As medical technology continues to advance, fertility procedures such as in-vitro fertilization and donor insemination are becoming more commonplace. However, a study in the May issue of The Journal of Pediatrics warns that, even after thorough screenings of sperm donors, genetic disorders can be transmitted to the conceived children.
Laurence Boxer, MD, and colleagues from the University of Michigan and the Severe Chronic Neutropenia International Registry investigated the cases of five children conceived by in-vitro fertilization or donor insemination who had severe congenital neutropenia (SCN)--a genetic disorder characterized by abnormally low levels of certain white blood cells in the body. Because these white blood cells help fight bacterial infections by destroying invading bacteria, people with SCN are more susceptible to recurring infections and are at greater risk for developing leukemia.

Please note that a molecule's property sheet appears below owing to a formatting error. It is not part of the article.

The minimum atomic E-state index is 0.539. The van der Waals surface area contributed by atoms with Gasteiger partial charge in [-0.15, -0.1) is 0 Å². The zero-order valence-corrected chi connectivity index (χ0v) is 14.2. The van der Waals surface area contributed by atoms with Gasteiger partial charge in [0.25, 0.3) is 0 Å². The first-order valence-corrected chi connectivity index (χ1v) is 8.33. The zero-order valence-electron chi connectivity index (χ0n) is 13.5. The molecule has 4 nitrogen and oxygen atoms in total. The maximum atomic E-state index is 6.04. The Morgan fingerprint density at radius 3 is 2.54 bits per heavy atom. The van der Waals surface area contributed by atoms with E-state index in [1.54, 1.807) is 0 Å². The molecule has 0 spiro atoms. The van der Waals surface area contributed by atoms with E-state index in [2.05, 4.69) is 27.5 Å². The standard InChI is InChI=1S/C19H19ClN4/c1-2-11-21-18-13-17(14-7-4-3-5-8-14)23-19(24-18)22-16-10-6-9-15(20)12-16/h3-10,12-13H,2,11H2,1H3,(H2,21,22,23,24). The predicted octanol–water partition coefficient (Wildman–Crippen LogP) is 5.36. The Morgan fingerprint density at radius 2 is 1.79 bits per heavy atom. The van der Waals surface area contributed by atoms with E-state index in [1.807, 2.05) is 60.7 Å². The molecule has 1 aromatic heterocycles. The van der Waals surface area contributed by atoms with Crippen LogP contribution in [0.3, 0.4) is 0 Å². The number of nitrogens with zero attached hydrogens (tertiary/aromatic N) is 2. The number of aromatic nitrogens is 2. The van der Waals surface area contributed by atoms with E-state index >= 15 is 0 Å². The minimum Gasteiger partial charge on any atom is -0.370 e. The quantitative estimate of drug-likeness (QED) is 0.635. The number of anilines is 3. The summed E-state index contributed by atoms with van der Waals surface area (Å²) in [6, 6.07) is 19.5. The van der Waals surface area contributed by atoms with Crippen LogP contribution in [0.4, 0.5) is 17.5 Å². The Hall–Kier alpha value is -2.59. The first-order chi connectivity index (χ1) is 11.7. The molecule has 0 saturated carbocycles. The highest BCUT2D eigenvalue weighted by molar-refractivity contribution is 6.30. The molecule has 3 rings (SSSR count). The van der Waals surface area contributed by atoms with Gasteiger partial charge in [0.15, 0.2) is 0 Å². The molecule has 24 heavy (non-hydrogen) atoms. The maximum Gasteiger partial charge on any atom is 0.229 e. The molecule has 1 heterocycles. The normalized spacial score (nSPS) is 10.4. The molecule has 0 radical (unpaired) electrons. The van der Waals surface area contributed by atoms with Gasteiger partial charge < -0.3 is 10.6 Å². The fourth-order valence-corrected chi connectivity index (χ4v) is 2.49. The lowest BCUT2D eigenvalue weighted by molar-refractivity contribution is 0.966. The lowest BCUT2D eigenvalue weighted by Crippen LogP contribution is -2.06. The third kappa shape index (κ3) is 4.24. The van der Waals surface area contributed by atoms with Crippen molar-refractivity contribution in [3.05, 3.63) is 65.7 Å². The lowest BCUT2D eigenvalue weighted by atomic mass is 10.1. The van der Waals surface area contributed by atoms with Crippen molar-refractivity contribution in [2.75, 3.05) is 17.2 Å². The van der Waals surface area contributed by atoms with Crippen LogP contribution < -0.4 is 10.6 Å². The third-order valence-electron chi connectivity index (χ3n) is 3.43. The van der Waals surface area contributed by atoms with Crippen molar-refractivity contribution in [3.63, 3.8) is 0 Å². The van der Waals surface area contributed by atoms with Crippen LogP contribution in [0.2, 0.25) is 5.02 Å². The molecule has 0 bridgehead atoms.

The study results showed that the same sperm donor was used for all five pregnancies. After conducting advanced genetic testing, the authors established that the donor was the carrier of the gene, not the mothers. The sperm bank was informed of this evidence, and all remaining samples were discarded.
The authors conclude that, because it is presently difficult to screen for all conceivable genetic disorders, it is imperative that potential mothers be properly counseled and informed prior to the procedures. "The mothers need to be prepared that there is always an inherent risk of a genetic disorder being transmitted by the donor's sperm," says Dr. Boxer.
The study is reported in "Strong evidence for autosomal dominant inheritance of severe congenital neutropenia associated with ELA2 mutations" by Laurence A. Boxer, MD, Steven Stein, B.A., Danielle Buckley, PhD, Audrey Anna Bolyard, RN, and David C. Dale, M.D. The article appears in The Journal of Pediatrics, Volume 148, Number 5 (May 2006), published by Elsevier.
Materials provided by Elsevier Health Sciences. Note: Content may be edited for style and length.
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